Driverless cars will not be the first transit technology to challenge our conceptions of time and space. The travel speeds of the first railroads were unprecedented, surpassing the contemporary ability to perceive the distance between destinations. Train routes became abstractions, navigated by means of timetables rather than maps. Eventually, transit system diagrams, like the iconic Vignelli New York City subway map, eliminated realistic representations of geography. Mass-market novels grew in popularity as a way for riders to pass the time while their capacity to comprehend or influence the direction of their journey was suspended.

Geographic proximity became less relevant than whether or not the destination was connected to the transportation network. Early transit-oriented developments, such as theme parks and department stores, were built by railroad interests to take advantage of the audiences captive within their systems. Growing suburban commuter towns expanded to the limit of convenient walking distance from a train station; areas beyond that boundary remained rural.

At the same time railroads were offering passengers prescribed choices between linear routes, other technologies were bringing a wider scope of self-directed travel to many consumers. The growing popularity of early bicycles was met with a moral panic over whether they would allow female riders the freedom to travel unsupervised and mingle with members of the opposite sex. While exploratory automotive road trips are now romanticized as integral to American culture, a continuing reminder of the bicycle’s early reception can be seen in Saudi Arabia’s laws prohibiting women from either driving cars or riding bikes.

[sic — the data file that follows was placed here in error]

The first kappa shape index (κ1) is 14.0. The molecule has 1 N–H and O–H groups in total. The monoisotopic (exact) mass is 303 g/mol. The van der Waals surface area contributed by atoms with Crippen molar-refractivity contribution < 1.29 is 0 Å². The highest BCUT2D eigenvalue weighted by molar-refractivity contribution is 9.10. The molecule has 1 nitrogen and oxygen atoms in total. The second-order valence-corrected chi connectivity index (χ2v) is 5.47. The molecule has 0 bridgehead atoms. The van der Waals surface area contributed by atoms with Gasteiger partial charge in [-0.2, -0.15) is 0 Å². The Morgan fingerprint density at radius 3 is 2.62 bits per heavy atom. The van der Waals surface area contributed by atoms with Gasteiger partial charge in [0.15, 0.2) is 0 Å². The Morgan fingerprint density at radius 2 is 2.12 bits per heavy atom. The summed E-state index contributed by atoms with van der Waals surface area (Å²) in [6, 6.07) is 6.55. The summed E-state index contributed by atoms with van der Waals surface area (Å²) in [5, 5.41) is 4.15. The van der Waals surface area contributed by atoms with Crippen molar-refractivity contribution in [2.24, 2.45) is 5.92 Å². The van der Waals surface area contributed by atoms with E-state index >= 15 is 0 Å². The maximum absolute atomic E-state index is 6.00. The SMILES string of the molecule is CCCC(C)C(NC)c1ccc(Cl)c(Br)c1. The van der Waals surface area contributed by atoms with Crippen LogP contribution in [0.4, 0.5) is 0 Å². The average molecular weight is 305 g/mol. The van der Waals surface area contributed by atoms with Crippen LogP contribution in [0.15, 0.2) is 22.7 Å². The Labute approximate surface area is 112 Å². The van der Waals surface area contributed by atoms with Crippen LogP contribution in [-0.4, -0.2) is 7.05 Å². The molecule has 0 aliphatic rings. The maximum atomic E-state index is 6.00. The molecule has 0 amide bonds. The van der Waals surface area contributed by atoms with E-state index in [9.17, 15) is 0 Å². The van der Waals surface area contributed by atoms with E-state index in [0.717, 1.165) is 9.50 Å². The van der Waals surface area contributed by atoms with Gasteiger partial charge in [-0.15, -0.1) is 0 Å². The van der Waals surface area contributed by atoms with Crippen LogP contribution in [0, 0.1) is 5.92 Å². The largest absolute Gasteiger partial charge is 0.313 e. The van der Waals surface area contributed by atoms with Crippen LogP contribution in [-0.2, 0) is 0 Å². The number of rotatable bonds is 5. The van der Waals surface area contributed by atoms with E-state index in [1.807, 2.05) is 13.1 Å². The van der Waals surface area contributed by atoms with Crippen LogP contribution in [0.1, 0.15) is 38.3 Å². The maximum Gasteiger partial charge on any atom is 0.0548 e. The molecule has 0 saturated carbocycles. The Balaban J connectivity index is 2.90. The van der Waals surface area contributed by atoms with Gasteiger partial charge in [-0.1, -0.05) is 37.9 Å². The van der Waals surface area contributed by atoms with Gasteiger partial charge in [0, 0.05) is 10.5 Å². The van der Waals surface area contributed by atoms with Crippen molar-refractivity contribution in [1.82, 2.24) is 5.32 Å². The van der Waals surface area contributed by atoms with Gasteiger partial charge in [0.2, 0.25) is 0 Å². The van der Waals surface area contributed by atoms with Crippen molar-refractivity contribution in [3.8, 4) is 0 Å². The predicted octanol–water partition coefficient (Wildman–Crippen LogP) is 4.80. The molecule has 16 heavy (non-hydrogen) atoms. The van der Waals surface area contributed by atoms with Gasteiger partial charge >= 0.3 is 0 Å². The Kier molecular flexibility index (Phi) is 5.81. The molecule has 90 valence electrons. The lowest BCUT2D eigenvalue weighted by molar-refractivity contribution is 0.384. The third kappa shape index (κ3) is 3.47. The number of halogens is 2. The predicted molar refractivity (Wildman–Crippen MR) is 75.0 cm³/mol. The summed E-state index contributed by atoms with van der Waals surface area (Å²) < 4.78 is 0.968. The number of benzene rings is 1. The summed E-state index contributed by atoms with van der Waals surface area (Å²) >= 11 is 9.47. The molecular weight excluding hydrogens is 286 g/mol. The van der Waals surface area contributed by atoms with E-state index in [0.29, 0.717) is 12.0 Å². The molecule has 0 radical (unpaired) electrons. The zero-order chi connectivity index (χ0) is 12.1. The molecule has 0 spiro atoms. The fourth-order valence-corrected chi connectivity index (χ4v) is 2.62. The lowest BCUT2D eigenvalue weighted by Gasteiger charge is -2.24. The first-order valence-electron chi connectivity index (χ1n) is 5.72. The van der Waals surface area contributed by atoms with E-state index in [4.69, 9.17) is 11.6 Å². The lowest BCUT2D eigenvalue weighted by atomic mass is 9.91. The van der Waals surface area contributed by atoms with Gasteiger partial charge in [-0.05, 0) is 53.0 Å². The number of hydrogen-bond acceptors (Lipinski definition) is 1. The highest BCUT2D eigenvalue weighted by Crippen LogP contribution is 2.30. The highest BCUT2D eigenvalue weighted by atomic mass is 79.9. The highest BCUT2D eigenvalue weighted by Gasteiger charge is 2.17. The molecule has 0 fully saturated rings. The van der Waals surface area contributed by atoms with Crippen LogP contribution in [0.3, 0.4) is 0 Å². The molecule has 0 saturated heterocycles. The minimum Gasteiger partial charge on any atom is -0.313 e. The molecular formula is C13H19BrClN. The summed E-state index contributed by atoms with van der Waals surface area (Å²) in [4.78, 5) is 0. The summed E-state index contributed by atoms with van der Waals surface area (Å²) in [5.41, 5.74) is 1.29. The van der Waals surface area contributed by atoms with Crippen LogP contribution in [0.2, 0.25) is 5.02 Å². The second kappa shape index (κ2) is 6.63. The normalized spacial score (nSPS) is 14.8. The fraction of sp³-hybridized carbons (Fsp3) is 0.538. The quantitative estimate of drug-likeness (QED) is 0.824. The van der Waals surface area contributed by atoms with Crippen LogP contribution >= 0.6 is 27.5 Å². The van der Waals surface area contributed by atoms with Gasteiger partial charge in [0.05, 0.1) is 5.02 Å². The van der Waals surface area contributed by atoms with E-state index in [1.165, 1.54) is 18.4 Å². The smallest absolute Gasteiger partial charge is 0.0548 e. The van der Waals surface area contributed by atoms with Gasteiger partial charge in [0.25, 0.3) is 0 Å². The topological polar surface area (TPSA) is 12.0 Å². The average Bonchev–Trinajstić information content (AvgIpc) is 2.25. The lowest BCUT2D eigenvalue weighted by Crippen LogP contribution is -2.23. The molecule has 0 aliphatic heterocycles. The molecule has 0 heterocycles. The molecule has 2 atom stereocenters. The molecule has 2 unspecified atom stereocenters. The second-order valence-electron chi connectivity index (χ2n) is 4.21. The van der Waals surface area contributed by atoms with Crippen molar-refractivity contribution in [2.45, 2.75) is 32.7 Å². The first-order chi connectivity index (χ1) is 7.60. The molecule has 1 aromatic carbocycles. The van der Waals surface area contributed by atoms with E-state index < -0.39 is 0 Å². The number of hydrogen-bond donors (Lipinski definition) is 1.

The user interface for navigation would no longer be a map, but a clock or calendar. Place would be synonymous with occasion, and more closely resemble verbs than nouns

External rules can always be imposed to limit the freedoms that might seem innately afforded by transportation technologies. Driverless cars would seem to retain the automobile’s capability to allow passengers free individualized movement, but their software may introduce new avenues for regulatory control over those movements. Physical impediments like gates and cul-de-sacs would become less relevant compared with restrictions or service fees implemented at the level of code. People and buildings in different service networks might pass each other by without experiencing the slightest hint of one another. And a software error could make certain places impossible to access even as you go right through them. It may require special attention for passengers to know what choices they actually have over their journeys, what potential detours they might be missing. Passengers content to surrender responsibility over their journeys could find themselves back on de facto railroad tracks.